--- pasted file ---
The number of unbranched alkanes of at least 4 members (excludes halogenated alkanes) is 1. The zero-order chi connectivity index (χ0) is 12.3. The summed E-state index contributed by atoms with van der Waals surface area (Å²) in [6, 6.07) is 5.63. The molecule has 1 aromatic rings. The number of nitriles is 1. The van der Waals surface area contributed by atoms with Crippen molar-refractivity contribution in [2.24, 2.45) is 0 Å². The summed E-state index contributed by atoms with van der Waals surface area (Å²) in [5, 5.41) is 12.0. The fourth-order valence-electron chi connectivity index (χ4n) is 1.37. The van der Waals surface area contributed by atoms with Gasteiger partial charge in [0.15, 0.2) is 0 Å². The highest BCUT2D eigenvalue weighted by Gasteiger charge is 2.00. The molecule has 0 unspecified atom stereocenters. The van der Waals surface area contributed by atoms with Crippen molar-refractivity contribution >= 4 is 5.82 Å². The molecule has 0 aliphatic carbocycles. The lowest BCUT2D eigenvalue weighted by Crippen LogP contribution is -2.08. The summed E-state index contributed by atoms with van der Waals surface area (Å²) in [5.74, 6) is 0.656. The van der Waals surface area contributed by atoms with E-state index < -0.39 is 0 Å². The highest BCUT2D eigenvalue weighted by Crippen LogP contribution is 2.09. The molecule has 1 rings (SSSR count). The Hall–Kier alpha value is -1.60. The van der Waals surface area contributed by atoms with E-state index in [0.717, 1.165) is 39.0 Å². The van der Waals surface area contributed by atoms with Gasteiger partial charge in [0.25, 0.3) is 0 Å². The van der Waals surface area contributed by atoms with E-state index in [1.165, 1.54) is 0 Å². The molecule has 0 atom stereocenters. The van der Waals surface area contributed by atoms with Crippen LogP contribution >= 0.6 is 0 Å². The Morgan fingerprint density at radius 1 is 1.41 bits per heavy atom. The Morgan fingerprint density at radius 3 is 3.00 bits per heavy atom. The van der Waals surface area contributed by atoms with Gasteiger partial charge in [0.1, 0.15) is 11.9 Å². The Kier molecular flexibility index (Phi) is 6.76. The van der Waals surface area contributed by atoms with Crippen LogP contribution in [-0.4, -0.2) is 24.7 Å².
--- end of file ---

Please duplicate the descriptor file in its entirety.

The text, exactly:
The number of unbranched alkanes of at least 4 members (excludes halogenated alkanes) is 1. The zero-order chi connectivity index (χ0) is 12.3. The summed E-state index contributed by atoms with van der Waals surface area (Å²) in [6, 6.07) is 5.63. The molecule has 1 aromatic rings. The number of nitriles is 1. The van der Waals surface area contributed by atoms with Crippen molar-refractivity contribution in [2.24, 2.45) is 0 Å². The summed E-state index contributed by atoms with van der Waals surface area (Å²) in [5, 5.41) is 12.0. The fourth-order valence-electron chi connectivity index (χ4n) is 1.37. The van der Waals surface area contributed by atoms with Gasteiger partial charge in [0.15, 0.2) is 0 Å². The highest BCUT2D eigenvalue weighted by Gasteiger charge is 2.00. The molecule has 0 unspecified atom stereocenters. The van der Waals surface area contributed by atoms with Crippen molar-refractivity contribution >= 4 is 5.82 Å². The molecule has 0 aliphatic carbocycles. The lowest BCUT2D eigenvalue weighted by Crippen LogP contribution is -2.08. The summed E-state index contributed by atoms with van der Waals surface area (Å²) in [5.74, 6) is 0.656. The van der Waals surface area contributed by atoms with E-state index < -0.39 is 0 Å². The highest BCUT2D eigenvalue weighted by Crippen LogP contribution is 2.09. The molecule has 1 rings (SSSR count). The Hall–Kier alpha value is -1.60. The van der Waals surface area contributed by atoms with E-state index in [0.717, 1.165) is 39.0 Å². The van der Waals surface area contributed by atoms with Gasteiger partial charge in [0.25, 0.3) is 0 Å². The van der Waals surface area contributed by atoms with E-state index in [1.165, 1.54) is 0 Å². The molecule has 0 atom stereocenters. The van der Waals surface area contributed by atoms with Crippen LogP contribution >= 0.6 is 0 Å². The Morgan fingerprint density at radius 1 is 1.41 bits per heavy atom. The Morgan fingerprint density at radius 3 is 3.00 bits per heavy atom. The van der Waals surface area contributed by atoms with Gasteiger partial charge in [0.1, 0.15) is 11.9 Å². The Kier molecular flexibility index (Phi) is 6.76. The van der Waals surface area contributed by atoms with Crippen LogP contribution in [-0.4, -0.2) is 24.7 Å².